KPI – February 2024: State of the Economy | THE SHOP

Image Source: A-36. Unemployed persons by age, sex, race, Hispanic or Latino ethnicity, marital status, and duration of unemployment (bls.gov).


In January, the largest job gains occurred in professional and business services, healthcare, retail trade and social assistance. Government employment continued to trend up as well, at a surplus of 36,000 jobs – below its 57,000 average monthly gain but still elevated.

“The Employment Trends Index (ETI) increased for a second consecutive month, suggesting employment growth will continue in the coming months,” says Selcuk Eren, senior economist at The Conference Board. “Payroll gains were economy-wide in January 2024, after being predominantly driven by three industries (healthcare and social assistance, leisure and hospitality, plus government) in the second half of 2023.”

Temporary help services – an early indicator for hiring in other industries and a component of the ETI – added jobs in January, breaking the downward trend observed since April 2022. Furthermore, Eren notes the percentage of consumers saying jobs were “hard to get” in The Conference Board Consumer Confidence Survey – another ETI component – is back to single digits for the first time since March 2022.

“With job openings remaining elevated compared to pre-pandemic levels and layoffs at an historic low, the prospects of a soft landing continue to rise,” Eren says.

KPI – February 2024: State of the Economy | THE SHOP

Caption: The Conference Board Employment Trends Index (ETI) increased in January to 113.71, up from a downwardly revised 112.91 in December. The Employment Trends Index is a leading composite index for employment. When the Index increases, employment is likely to grow as well, and vice versa. Turning points in the Index indicate that a change in the trend of job gains or losses is about to occur in the coming months.

Important Takeaways, Courtesy of the U.S. Bureau of Labor Statistics:

  • Professional and business services added 74,000 jobs in January, considerably higher than the average monthly increase of 14,000 jobs in 2023. Professional, scientific and technical services added 42,000 jobs. Employment in temporary help services changed little month-over-month (plus-4,000) but is down by 408,000 since reaching a peak in March 2022.
  • Employment in healthcare rose by 70,000, with gains in ambulatory health care services (plus-33,000), hospitals (plus-20,000), as well as nursing and residential care facilities (plus-17,000). Job growth in healthcare averaged 58,000 per month in 2023.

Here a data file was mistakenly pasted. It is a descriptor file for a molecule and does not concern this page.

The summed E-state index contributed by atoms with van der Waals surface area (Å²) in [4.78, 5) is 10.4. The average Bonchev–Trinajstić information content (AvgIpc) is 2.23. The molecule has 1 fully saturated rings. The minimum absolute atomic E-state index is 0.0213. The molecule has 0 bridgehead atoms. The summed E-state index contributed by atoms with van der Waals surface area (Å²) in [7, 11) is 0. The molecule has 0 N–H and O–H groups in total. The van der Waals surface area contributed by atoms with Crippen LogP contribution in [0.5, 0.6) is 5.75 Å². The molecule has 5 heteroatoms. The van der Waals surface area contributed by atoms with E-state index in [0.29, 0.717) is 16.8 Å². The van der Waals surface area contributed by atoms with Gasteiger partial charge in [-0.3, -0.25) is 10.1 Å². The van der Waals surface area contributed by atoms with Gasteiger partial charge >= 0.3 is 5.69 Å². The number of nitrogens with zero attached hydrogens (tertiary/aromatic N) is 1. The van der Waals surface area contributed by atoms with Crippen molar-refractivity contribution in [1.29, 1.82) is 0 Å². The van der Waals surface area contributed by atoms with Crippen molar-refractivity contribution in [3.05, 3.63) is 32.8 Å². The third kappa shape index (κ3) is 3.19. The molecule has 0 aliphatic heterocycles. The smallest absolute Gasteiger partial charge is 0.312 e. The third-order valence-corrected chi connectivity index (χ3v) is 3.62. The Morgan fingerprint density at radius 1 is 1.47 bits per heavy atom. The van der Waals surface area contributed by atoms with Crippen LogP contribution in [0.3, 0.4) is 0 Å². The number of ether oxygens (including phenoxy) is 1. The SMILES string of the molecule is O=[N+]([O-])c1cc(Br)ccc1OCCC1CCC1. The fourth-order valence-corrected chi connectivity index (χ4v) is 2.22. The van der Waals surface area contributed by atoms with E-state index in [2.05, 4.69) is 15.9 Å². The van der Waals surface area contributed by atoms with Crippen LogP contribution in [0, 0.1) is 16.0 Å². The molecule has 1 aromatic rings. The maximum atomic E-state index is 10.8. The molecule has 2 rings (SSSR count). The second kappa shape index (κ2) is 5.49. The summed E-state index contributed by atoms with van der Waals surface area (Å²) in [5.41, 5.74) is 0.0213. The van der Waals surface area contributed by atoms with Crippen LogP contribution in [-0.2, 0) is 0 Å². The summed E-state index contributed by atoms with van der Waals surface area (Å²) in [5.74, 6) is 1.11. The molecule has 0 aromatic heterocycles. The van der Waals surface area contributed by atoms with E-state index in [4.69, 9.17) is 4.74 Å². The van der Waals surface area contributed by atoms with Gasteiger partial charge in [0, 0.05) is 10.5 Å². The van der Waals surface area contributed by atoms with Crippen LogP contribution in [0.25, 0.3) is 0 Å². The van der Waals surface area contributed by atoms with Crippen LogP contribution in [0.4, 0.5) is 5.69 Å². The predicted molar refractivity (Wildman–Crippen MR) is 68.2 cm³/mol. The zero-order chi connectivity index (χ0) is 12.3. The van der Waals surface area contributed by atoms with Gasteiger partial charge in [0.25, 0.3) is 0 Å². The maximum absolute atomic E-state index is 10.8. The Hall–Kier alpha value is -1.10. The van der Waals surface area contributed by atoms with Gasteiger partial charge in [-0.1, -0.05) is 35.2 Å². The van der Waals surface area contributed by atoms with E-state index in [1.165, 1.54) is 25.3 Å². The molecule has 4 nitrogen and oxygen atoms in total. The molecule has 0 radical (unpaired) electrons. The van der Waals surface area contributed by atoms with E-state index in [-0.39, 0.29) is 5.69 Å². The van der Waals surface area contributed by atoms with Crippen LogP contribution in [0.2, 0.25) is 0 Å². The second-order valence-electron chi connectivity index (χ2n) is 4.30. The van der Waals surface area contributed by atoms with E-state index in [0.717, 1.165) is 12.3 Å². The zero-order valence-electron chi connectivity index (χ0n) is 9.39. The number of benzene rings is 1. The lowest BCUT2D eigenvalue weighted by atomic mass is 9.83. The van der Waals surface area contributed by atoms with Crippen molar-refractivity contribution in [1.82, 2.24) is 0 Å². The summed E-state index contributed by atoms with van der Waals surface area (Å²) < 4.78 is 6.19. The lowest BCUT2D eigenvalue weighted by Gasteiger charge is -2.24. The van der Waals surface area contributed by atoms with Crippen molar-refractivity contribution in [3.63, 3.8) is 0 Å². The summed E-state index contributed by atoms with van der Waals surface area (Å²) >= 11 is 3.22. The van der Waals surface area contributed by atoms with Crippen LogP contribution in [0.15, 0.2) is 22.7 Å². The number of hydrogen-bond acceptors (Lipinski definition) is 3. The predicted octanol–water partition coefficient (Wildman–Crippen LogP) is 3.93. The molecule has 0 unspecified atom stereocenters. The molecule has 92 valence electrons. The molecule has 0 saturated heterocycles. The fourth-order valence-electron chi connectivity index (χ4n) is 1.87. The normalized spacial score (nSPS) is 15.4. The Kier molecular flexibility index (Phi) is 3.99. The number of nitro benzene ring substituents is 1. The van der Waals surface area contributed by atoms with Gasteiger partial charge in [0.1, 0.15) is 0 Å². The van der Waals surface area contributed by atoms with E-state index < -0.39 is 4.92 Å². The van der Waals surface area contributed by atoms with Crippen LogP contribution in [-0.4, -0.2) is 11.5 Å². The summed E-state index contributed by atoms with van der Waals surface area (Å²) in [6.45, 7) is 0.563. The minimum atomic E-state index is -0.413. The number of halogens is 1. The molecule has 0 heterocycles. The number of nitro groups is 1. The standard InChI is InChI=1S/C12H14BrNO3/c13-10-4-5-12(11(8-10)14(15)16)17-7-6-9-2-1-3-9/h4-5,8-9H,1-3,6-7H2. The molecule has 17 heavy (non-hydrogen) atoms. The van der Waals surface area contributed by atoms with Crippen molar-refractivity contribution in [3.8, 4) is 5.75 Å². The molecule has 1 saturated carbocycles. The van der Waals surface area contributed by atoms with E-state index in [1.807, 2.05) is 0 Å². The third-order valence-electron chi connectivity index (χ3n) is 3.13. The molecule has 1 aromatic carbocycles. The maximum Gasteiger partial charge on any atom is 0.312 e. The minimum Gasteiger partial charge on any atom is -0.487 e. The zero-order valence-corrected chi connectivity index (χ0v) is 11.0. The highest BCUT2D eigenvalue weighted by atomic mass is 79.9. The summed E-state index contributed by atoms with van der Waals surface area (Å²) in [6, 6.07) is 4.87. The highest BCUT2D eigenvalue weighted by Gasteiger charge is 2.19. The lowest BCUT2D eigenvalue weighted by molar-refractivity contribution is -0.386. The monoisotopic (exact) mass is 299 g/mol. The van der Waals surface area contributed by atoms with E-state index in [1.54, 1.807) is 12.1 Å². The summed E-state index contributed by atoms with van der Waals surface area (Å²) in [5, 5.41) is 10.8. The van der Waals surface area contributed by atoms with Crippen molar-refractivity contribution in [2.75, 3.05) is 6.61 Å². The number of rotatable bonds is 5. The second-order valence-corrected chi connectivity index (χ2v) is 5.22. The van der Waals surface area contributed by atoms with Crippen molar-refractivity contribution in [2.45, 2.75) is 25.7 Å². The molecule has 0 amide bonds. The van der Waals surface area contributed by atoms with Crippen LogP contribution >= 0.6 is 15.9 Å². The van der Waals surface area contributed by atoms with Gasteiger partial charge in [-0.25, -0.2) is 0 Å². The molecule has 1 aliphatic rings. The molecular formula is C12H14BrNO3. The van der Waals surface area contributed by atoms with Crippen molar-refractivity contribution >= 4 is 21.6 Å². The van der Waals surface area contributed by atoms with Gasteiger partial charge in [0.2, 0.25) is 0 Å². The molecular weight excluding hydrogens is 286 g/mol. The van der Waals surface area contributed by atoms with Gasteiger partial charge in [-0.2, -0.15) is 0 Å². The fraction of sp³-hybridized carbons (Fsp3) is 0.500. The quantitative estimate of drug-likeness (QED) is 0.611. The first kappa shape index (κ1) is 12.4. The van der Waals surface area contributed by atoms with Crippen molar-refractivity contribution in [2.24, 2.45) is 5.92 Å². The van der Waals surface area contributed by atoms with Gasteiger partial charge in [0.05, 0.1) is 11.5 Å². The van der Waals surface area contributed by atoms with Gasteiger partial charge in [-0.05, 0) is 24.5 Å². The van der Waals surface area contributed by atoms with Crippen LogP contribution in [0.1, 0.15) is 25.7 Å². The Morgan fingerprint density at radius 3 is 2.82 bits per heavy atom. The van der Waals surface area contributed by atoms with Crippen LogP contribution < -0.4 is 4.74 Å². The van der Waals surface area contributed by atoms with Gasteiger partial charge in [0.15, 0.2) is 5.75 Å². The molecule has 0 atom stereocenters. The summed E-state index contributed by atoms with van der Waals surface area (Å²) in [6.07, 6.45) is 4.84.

• Retail trade employment increased by 45,000 but has shown little net growth since early 2023. General merchandise retailers added 24,000 jobs, while electronics and appliance retailers lost 3,000 jobs.
  • Employment in social assistance rose by 30,000, reflecting continued growth in individual and family services (plus-22,000). Social assistance grew by an average of 23,000 per month in 2023.
  • Employment in manufacturing edged up (plus-23,000), with job gains in chemical manufacturing (plus-7,000) and printing and related support activities (plus-5,000). Manufacturing experienced little net job growth in 2023.
  • Government employment continued to trend up (plus-36,000), though below the average monthly gain of 57,000 in 2023. A job gain occurred in federal government (plus-11,000), plus continued to climb in local government, excluding education (plus-19,000).
  • Employment in information increased (plus-15,000), including in motion picture and sound recording industries (plus-12,000), while employment in telecommunications decreased (minus-3,000). Overall, employment in the information industry is down by 76,000 since a recent peak in November 2022.
  • Employment in the mining, quarrying and oil and gas extraction industry declined by 5,000 in January, following little net change in 2023. Over the month, a job loss in support activities for mining (minus-7,000) was partially offset by a job gain in oil and gas extraction plus-2,000).

Click here to review more employment details.

Related Articles

Back to top button